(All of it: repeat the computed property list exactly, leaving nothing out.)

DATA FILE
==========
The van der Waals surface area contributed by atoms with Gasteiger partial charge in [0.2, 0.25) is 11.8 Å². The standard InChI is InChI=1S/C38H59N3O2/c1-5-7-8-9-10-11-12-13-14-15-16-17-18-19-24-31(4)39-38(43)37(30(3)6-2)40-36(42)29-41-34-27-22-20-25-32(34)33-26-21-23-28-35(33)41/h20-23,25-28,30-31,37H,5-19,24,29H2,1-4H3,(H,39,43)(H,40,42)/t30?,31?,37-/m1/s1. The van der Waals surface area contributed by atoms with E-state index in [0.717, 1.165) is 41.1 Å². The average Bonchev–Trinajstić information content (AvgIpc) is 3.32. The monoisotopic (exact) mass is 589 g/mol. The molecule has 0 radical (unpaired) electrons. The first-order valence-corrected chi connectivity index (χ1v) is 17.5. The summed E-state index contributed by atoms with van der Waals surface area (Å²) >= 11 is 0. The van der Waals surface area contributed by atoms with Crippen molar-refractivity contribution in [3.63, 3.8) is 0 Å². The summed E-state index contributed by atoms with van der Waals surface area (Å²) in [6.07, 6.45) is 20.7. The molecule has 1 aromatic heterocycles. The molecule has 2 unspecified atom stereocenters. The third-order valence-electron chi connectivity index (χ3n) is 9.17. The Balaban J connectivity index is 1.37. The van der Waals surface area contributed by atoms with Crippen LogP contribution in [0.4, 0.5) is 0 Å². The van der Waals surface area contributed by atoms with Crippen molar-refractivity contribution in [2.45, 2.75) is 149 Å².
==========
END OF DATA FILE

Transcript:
The van der Waals surface area contributed by atoms with Gasteiger partial charge in [0.2, 0.25) is 11.8 Å². The standard InChI is InChI=1S/C38H59N3O2/c1-5-7-8-9-10-11-12-13-14-15-16-17-18-19-24-31(4)39-38(43)37(30(3)6-2)40-36(42)29-41-34-27-22-20-25-32(34)33-26-21-23-28-35(33)41/h20-23,25-28,30-31,37H,5-19,24,29H2,1-4H3,(H,39,43)(H,40,42)/t30?,31?,37-/m1/s1. The van der Waals surface area contributed by atoms with E-state index in [0.717, 1.165) is 41.1 Å². The average Bonchev–Trinajstić information content (AvgIpc) is 3.32. The monoisotopic (exact) mass is 589 g/mol. The molecule has 0 radical (unpaired) electrons. The first-order valence-corrected chi connectivity index (χ1v) is 17.5. The summed E-state index contributed by atoms with van der Waals surface area (Å²) >= 11 is 0. The van der Waals surface area contributed by atoms with Crippen molar-refractivity contribution in [3.63, 3.8) is 0 Å². The summed E-state index contributed by atoms with van der Waals surface area (Å²) in [6.07, 6.45) is 20.7. The molecule has 1 aromatic heterocycles. The molecule has 2 unspecified atom stereocenters. The third-order valence-electron chi connectivity index (χ3n) is 9.17. The Balaban J connectivity index is 1.37. The van der Waals surface area contributed by atoms with Crippen LogP contribution in [0.4, 0.5) is 0 Å². The van der Waals surface area contributed by atoms with Crippen molar-refractivity contribution in [2.45, 2.75) is 149 Å².